National | Violence

Help agency says cost of living crisis ‘exacerbating’ level and severity of family violence

A leading family violence crisis agency says the current cost of living crisis is exacerbating domestic abuse and harm in New Zealand, with a marked increase in people reporting more severe assaults - often involving weapons and strangulation.

Shine has also told the Herald that a shortage of affordable rental properties and emergency accommodation is putting women and children at further risk of violence.

Shine senior adviser Rachel Kain said the rate of family violence being reported to the organisation was “at an all-time high”.

“Shine is reporting a growing number of serious assaults with weapons - including knives and machetes - and strangulation that result in hospitalisations,” she said.

“Assaults occurring in front of children are also increasing.”

Kain said as well as growing in number, cases reported to Shine staff and advocates were “more severe and complex”.

“The recession and a shortage of rental accommodation limit the options people have to escape a violent partner,” she explained.

“A shrinking pool of affordable rental and emergency accommodation means women often have nowhere to go when they are ready to leave refuge or their violent partner.

“If you’re thinking of leaving, it’s much harder if you have no spare money after the bills are paid.

“Leaving a warm and dry three-bedroom home for emergency accommodation and no money is a hard trade-off.”

New Zealand has the highest rates of family violence in the OECD (Organisation of Economic Co-operation and Development).

Statistics show one in three Kiwi women will experience abuse in their lifetime.

The bulk of family violence goes unreported and figures held by police, the Ministry of Justice, local crisis services and other agencies do not reflect the seriousness of the situation.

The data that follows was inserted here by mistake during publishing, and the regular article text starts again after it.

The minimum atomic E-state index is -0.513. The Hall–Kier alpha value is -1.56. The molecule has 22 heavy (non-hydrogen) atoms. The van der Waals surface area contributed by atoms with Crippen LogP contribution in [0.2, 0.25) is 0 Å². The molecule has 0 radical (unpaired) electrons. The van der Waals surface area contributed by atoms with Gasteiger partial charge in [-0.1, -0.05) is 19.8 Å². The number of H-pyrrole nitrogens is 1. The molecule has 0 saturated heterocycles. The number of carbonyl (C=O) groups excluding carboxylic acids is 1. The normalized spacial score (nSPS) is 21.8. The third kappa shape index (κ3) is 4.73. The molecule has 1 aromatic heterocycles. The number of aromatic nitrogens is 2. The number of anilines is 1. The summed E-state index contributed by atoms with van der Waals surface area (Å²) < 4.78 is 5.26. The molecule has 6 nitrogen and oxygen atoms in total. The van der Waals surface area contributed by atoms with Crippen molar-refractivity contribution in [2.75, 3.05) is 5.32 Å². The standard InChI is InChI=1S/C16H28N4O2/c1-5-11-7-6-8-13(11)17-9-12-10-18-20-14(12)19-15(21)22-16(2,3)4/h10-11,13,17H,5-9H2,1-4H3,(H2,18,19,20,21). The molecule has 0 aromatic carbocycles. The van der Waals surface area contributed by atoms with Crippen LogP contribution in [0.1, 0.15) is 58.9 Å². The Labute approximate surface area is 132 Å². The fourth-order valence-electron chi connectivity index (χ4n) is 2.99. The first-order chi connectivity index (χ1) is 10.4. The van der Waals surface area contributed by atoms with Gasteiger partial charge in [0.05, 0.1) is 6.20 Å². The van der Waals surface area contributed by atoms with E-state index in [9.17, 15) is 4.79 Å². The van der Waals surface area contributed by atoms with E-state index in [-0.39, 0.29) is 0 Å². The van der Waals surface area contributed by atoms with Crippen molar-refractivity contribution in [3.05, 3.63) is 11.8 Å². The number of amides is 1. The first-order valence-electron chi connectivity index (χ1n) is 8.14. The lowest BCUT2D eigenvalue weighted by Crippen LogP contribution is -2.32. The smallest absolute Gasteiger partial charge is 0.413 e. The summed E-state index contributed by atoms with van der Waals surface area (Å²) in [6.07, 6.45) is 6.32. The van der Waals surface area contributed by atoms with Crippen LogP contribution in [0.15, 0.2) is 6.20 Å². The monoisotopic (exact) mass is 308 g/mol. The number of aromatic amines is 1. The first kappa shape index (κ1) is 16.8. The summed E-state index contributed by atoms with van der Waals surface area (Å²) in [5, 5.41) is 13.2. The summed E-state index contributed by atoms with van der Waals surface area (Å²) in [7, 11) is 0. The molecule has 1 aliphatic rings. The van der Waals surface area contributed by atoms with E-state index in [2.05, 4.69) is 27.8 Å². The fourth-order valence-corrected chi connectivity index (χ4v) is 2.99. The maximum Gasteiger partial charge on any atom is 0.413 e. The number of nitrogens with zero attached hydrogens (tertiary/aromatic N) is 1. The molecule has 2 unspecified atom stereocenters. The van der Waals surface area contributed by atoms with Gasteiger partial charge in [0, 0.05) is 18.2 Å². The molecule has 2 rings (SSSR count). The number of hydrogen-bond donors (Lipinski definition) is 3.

A police annual report stated that in New Zealand, it is estimated that only 33 per cent of family violence cases are reported - meaning at least 67 per cent go unseen.

On average, police attend a family violence episode every four minutes.

Ministry of Justice data puts the number of unreported incidents at 80 per cent, and confirms nearly half of all homicides and reported violent crimes are related to family violence.

Ministry figures also reveal family violence events have increased steadily over the past decade - and are predicted to increase by a further 35 per cent by 2025.

Kain said family violence cases had become much more complex due to poverty-related issues.

“Brain injuries, mental health challenges, addiction and debt play a part too,” she said.

“These factors combine to create a situation that leaves women who have experienced family violence with fewer and fewer options.”

Kain said not only were victims calling on Shine more for help but the service was also receiving more calls from other women, neighbours or support people about someone they were worried about.

Shine has also seen a 50 per cent increase in calls from immigrant women from this time last year.